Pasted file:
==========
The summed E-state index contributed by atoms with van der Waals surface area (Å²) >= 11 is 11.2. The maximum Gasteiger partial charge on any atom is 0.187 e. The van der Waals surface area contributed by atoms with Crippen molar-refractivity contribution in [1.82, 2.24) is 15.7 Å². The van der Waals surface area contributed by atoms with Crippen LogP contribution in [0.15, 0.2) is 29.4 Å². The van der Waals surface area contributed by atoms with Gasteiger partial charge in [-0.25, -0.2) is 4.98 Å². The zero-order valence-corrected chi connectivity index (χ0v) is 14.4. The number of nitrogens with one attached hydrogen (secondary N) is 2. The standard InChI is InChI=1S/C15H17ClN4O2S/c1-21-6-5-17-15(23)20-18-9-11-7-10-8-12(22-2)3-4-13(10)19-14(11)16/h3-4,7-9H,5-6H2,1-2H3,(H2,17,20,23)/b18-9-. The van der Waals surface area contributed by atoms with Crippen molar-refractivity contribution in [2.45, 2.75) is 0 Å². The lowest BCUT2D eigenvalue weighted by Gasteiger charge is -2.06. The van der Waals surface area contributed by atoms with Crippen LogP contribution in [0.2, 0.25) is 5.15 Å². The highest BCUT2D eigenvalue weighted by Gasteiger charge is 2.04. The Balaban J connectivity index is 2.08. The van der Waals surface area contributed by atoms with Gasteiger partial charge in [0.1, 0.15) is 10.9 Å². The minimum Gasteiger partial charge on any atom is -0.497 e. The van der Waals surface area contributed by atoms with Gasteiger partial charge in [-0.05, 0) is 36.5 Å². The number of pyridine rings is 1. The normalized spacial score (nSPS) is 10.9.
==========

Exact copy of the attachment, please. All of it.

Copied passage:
The summed E-state index contributed by atoms with van der Waals surface area (Å²) >= 11 is 11.2. The maximum Gasteiger partial charge on any atom is 0.187 e. The van der Waals surface area contributed by atoms with Crippen molar-refractivity contribution in [1.82, 2.24) is 15.7 Å². The van der Waals surface area contributed by atoms with Crippen LogP contribution in [0.15, 0.2) is 29.4 Å². The van der Waals surface area contributed by atoms with Gasteiger partial charge in [-0.25, -0.2) is 4.98 Å². The zero-order valence-corrected chi connectivity index (χ0v) is 14.4. The number of nitrogens with one attached hydrogen (secondary N) is 2. The standard InChI is InChI=1S/C15H17ClN4O2S/c1-21-6-5-17-15(23)20-18-9-11-7-10-8-12(22-2)3-4-13(10)19-14(11)16/h3-4,7-9H,5-6H2,1-2H3,(H2,17,20,23)/b18-9-. The van der Waals surface area contributed by atoms with Crippen molar-refractivity contribution in [2.45, 2.75) is 0 Å². The lowest BCUT2D eigenvalue weighted by Gasteiger charge is -2.06. The van der Waals surface area contributed by atoms with Crippen LogP contribution in [0.2, 0.25) is 5.15 Å². The highest BCUT2D eigenvalue weighted by Gasteiger charge is 2.04. The Balaban J connectivity index is 2.08. The van der Waals surface area contributed by atoms with Gasteiger partial charge in [0.1, 0.15) is 10.9 Å². The minimum Gasteiger partial charge on any atom is -0.497 e. The van der Waals surface area contributed by atoms with Gasteiger partial charge in [-0.05, 0) is 36.5 Å². The number of pyridine rings is 1. The normalized spacial score (nSPS) is 10.9.